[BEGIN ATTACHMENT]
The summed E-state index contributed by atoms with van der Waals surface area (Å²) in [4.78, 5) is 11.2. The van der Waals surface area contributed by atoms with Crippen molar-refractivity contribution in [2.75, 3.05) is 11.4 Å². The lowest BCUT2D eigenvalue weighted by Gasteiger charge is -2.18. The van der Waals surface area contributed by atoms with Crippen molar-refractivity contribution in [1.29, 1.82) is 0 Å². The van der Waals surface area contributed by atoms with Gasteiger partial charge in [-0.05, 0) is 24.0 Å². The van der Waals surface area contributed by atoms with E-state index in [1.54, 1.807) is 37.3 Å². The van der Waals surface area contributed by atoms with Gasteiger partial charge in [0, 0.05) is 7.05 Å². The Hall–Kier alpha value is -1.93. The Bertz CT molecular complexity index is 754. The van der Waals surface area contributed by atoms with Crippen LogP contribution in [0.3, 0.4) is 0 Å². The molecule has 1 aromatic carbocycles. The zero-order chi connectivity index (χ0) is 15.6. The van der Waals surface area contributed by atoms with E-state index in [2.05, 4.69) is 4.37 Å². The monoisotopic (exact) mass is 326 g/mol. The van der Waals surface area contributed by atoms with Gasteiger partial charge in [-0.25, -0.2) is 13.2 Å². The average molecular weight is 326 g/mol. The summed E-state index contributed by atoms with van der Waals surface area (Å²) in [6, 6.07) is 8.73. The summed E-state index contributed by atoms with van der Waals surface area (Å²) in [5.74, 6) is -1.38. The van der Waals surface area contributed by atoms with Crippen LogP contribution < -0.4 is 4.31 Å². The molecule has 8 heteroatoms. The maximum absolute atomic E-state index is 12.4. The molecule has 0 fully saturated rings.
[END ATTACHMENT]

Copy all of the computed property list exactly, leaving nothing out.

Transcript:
The summed E-state index contributed by atoms with van der Waals surface area (Å²) in [4.78, 5) is 11.2. The van der Waals surface area contributed by atoms with Crippen molar-refractivity contribution in [2.75, 3.05) is 11.4 Å². The lowest BCUT2D eigenvalue weighted by Gasteiger charge is -2.18. The van der Waals surface area contributed by atoms with Crippen molar-refractivity contribution in [1.29, 1.82) is 0 Å². The van der Waals surface area contributed by atoms with Gasteiger partial charge in [-0.05, 0) is 24.0 Å². The van der Waals surface area contributed by atoms with E-state index in [1.54, 1.807) is 37.3 Å². The van der Waals surface area contributed by atoms with Gasteiger partial charge in [0, 0.05) is 7.05 Å². The Hall–Kier alpha value is -1.93. The Bertz CT molecular complexity index is 754. The van der Waals surface area contributed by atoms with Crippen LogP contribution in [0.3, 0.4) is 0 Å². The molecule has 1 aromatic carbocycles. The zero-order chi connectivity index (χ0) is 15.6. The van der Waals surface area contributed by atoms with E-state index in [2.05, 4.69) is 4.37 Å². The monoisotopic (exact) mass is 326 g/mol. The van der Waals surface area contributed by atoms with Gasteiger partial charge in [-0.25, -0.2) is 13.2 Å². The average molecular weight is 326 g/mol. The summed E-state index contributed by atoms with van der Waals surface area (Å²) in [6, 6.07) is 8.73. The summed E-state index contributed by atoms with van der Waals surface area (Å²) in [5.74, 6) is -1.38. The van der Waals surface area contributed by atoms with Crippen LogP contribution < -0.4 is 4.31 Å². The molecule has 8 heteroatoms. The maximum absolute atomic E-state index is 12.4. The molecule has 0 fully saturated rings.